Canada Continues to be on US IP Watch List for 2015

Excerpt from the report (https://ustr.gov/sites/default/files/2015-Special-301-Report-FINAL.pdf )on Canada

Canada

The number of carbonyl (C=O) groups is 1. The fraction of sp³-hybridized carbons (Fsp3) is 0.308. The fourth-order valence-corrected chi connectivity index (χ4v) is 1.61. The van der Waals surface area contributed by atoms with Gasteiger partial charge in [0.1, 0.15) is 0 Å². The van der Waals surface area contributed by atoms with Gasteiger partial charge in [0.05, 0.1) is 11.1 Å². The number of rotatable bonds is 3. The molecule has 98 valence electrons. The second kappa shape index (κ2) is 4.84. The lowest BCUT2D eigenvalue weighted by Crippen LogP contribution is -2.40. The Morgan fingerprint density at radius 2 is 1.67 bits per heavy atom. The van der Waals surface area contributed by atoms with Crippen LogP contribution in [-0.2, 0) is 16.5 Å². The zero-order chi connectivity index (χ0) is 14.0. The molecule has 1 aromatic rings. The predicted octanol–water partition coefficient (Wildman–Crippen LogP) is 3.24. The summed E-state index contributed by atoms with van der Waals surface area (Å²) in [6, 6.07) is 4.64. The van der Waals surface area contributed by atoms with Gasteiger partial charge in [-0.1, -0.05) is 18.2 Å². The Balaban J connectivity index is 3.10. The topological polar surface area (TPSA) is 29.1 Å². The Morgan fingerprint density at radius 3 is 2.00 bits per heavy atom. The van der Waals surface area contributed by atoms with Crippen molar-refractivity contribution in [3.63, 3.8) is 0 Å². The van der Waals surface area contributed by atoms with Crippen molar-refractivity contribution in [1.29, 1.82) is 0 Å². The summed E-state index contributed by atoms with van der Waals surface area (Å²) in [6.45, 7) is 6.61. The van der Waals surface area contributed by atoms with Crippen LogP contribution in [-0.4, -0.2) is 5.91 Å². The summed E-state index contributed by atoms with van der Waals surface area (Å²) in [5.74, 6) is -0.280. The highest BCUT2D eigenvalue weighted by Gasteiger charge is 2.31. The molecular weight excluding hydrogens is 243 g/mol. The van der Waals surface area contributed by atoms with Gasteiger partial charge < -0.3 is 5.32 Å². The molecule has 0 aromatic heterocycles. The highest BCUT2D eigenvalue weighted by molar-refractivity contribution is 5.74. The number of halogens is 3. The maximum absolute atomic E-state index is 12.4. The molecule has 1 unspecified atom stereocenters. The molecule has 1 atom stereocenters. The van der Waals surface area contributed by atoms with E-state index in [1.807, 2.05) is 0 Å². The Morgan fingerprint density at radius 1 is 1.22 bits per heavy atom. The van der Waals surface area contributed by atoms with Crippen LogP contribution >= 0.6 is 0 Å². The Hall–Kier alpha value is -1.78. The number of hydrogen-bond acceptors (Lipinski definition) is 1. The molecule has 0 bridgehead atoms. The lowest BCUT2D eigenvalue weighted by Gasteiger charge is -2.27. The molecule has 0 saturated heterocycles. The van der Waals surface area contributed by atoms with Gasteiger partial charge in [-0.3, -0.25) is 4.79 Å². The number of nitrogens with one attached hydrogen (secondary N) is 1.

Canada remains on the Watch List in 2015, as a number of IPR and related issues remain. Regarding Canada’s implementation of its 2012 Copyright Modernization Act, provisions aimed at addressing copyright piracy over the Internet came into force in January 2015, and Canada completed its ratification of the WIPO Internet Treaties in August 2014. The United States continues to urge Canada to fully implement its WIPO Internet Treaties commitments and to continue to address the challenges of copyright piracy in the digital age. Regarding border enforcement issues, the Combating Counterfeit Products Act became law in December 2014. The new law provides authority to Canadian customs officials to detain pirated and counterfeit goods being imported and exported at the border. The United States is disappointed that the new law does not apply to pirated and counterfeit goods in customs transit control or customs transshipment control in Canada. The United States urges Canada to provide its customs officials with full ex officio authority to improve its ability to address the serious problem of pirated and counterfeit goods entering our highly integrated supply chains. With respect to pharmaceuticals, the United States continues to have serious concerns about the availability of rights of appeal in Canada’s administrative process for reviewing regulatory approval of pharmaceutical products. The United States also continues to have serious concerns about the lack of clarity and the impact of the heightened utility requirements for patents that Canadian courts have applied recently. In these cases, courts have invalidated several valuable patents held by U.S. pharmaceutical companies on utility grounds, by interpreting the “promise” of the patent and finding that insufficient information was provided in the application to substantiate that promise. These recent decisions, which have affected products that have been in the market and benefiting patients for years, have led to uncertainty for patent holders and applicants, including with respect to how to effectively meet this standard. This unpredictability also undermines incentives for investments in the pharmaceutical sector. The United States closely monitors developments on these issues and looks forward to continuing to work with Canada to address these and other IPR issues, including through the TPP negotiations.

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